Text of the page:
methods & strategies
Teacher strategies for supporting student engagement in long-term collaborative inquiry
Two students stand holding an air-powered rocket that they’ve built from common household items. One tries to fire the rocket but the rocket doesn’t move. The second student tries to diagnose the problem, then turns to a third student. “Ours doesn’t work. Can you help us?” A moment later, the third student joins the group to offer suggestions for rocket redesign.
This vignette captures an ideal moment of student collaboration in project-based science. Such moments are valued by science educators because they help students work together to further their scientific investigations, just as many professional scientists do. However, supporting student collaboration can be easier said than done. All too often, group work can disintegrate into arguments, off-topic chatter, or a single student doing all the work. So, how do we support students to work together? In this article, we step into the classroom of an experienced third-grade teacher to observe research-based strategies that support successful collaboration.
The instructional context is a six-week collaborative inquiry focused on force and motion. During this unit, students worked with a partner to build, test, and improve the motion (i.e., speed, distance, direction) of a moving toy. The teacher assigned the partners, pairing students who she felt would treat each other respectfully and help each other learn. The partners worked together for 15 days, for between 15 and 20 minutes per day. Throughout the unit, students investigated scientific concepts including balanced and unbalanced forces, contact forces, and friction. At the end of the unit, students redesigned their toy and then investigated whether their original or improved toy would travel farther. Although any collaborative effort comes with challenges, the ultimate success of the collaboration in this classroom can be seen by multiple measures of growth, documented as part of the Multiple Literacies in Project-Based Learning Project (Easley and Palincsar 2018) as well as increased frequency in student collaborative behaviors and dispositions (described below).
The classroom teacher was keenly aware of both the benefits of collaboration and the potential challenges. Throughout the unit, she consistently worked to provide support for student collaboration, while also fostering the growth of collaborative skills. The following vignettes from her teaching exemplify research-based strategies that can be used to support a wide range of collaborative activities in science.
Class culture can play a key role in fostering collaboration (Mercer et al. 2004). By setting norms for collaboration and explicitly teaching collaboration techniques, teachers can foster the kind of community in which collaboration flourishes.
On the first day of the unit, the teacher was already at work establishing a culture of collaboration. She gathered all the students together and asked them to imagine that it was the first day of school and they were entering her classroom for the first time. She asked them how they would have felt if she’d sighed in disappointment as soon as she saw them. Several students laughed. The teacher kept her expression serious. “It’s only funny,” she said, “because you know it would never happen.” The laughter stopped. The teacher went on to say that she expected each student to greet their assigned partner with kind words and a welcoming smile. Then she began to read the list of partners—and, indeed, all her students greeted their partners with respect.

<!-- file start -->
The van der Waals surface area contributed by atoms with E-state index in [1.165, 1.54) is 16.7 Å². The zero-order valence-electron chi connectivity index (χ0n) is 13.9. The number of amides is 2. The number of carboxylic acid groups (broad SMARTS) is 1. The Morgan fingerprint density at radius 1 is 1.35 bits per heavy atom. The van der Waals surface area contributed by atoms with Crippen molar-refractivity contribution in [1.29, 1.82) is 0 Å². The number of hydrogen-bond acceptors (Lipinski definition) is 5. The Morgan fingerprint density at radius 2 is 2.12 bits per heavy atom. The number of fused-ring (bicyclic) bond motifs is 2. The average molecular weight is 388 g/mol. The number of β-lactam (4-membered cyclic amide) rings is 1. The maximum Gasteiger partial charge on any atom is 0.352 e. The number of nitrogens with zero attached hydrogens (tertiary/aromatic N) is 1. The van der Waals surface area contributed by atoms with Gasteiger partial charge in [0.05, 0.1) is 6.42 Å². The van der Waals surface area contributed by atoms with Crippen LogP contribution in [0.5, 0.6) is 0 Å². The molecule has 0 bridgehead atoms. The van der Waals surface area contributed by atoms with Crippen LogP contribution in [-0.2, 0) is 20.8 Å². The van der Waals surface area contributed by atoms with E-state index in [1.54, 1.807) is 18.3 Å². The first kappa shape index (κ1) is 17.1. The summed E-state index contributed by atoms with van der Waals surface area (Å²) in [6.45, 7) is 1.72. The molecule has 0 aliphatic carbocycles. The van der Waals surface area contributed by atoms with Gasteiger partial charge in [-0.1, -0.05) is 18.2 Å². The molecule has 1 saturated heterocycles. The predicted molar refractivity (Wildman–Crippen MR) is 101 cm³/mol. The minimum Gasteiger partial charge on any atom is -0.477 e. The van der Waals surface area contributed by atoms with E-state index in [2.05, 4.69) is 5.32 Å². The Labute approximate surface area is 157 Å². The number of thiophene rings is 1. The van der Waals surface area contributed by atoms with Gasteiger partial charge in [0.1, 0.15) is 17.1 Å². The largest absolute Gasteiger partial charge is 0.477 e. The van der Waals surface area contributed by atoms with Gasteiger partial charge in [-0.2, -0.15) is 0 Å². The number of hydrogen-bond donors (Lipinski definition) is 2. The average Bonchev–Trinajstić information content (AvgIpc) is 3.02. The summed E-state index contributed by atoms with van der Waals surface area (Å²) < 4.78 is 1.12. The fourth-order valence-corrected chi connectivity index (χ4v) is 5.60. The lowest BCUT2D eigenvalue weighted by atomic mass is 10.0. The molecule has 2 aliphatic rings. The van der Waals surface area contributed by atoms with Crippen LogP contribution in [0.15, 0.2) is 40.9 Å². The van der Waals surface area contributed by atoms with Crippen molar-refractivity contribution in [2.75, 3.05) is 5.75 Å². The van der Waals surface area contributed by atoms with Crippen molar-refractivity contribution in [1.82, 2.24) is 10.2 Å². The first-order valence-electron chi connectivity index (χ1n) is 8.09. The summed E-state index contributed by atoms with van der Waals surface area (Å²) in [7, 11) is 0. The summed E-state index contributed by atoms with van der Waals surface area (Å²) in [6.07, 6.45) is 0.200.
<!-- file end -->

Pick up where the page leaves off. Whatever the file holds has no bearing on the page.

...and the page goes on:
Throughout the unit, the teacher maintained and reinforced her initial high expectation for respectful collaboration. She modeled and reinforced specific collaborative skills including:
These repeated conversations, held across the course of the unit, helped to establish an atmosphere that prioritized cooperation and mutual respect. See Figure 1 for a list of questioning strategies the teacher uses to determine effective student collaboration.
Clear expectations help set students up for successful collaboration (Cohen 1994). When students understand both the purpose of their collaborative work and the recommended procedures to begin their work, it is easier for them to coordinate their efforts.
Before releasing students to engage in collaborative work, the teacher would review her expectations. For example, before students built their initial toy, the teacher reminded them that their overall goal was to design fun moving toys that other kids could build. She also reviewed procedures such as where to find online instructions, where to gather materials, and what to do if they got stuck. By consistently making both the goal and the procedures clear, the teacher supported most students to begin work efficiently and focus on science ideas. This did not eliminate off-task behaviors, distractions, or confusion, but it did minimize them, freeing the teacher’s attention for checking in with partners who needed some extra support.
Teacher support during work time plays a key a role in supporting successful collaboration (Cervetti, DiPardo, and Staley 2014). By joining collaborative conversations between students, teachers can provide timely conceptual, procedural, or interpersonal support.
The teacher circulated throughout the collaborative work time. Often, within the space of less than 20 minutes, she would find time to check in with most or all collaborating partners. Her check-ins were usually short and focused and often included supporting students to help each other. If the partnership was having trouble collaborating, the teacher would offer some on-the-spot coaching in collaborative techniques. If the students were struggling with the work itself, the teacher would often bring in another student to help. For example, when both members of a partnership seemed unsure how to model the forces acting on their toy, the teacher called over another student to assist. She watched for a short period to make sure the mentor student was helping without taking over, then moved on to support other groups.
Whole-class conversations can be crucial to improving the quality of peer collaboration (Tasker and Herrenkohl 2016). They provide students the opportunity to engage in guided reflection regarding successes and areas for potential improvement.
After collaborative work time was finished, the teacher would typically call students to the rug for a conversation. Often, this conversation would involve workshopping whatever the partners had written and/or drawn in their science notebooks. For example, one day the teacher invited students to share written models they had created to answer the question “What causes your toy to start to move?” The teacher projected one student’s model and invited the class to share compliments and feedback. As a result of this conversation, the author of the model decided to add several new components to his model. Throughout the conversation, the teacher explicitly highlighted the importance of giving feedback respectfully. She was also careful to point out that the publicly shared feedback might also apply to each partnerships’ individual model.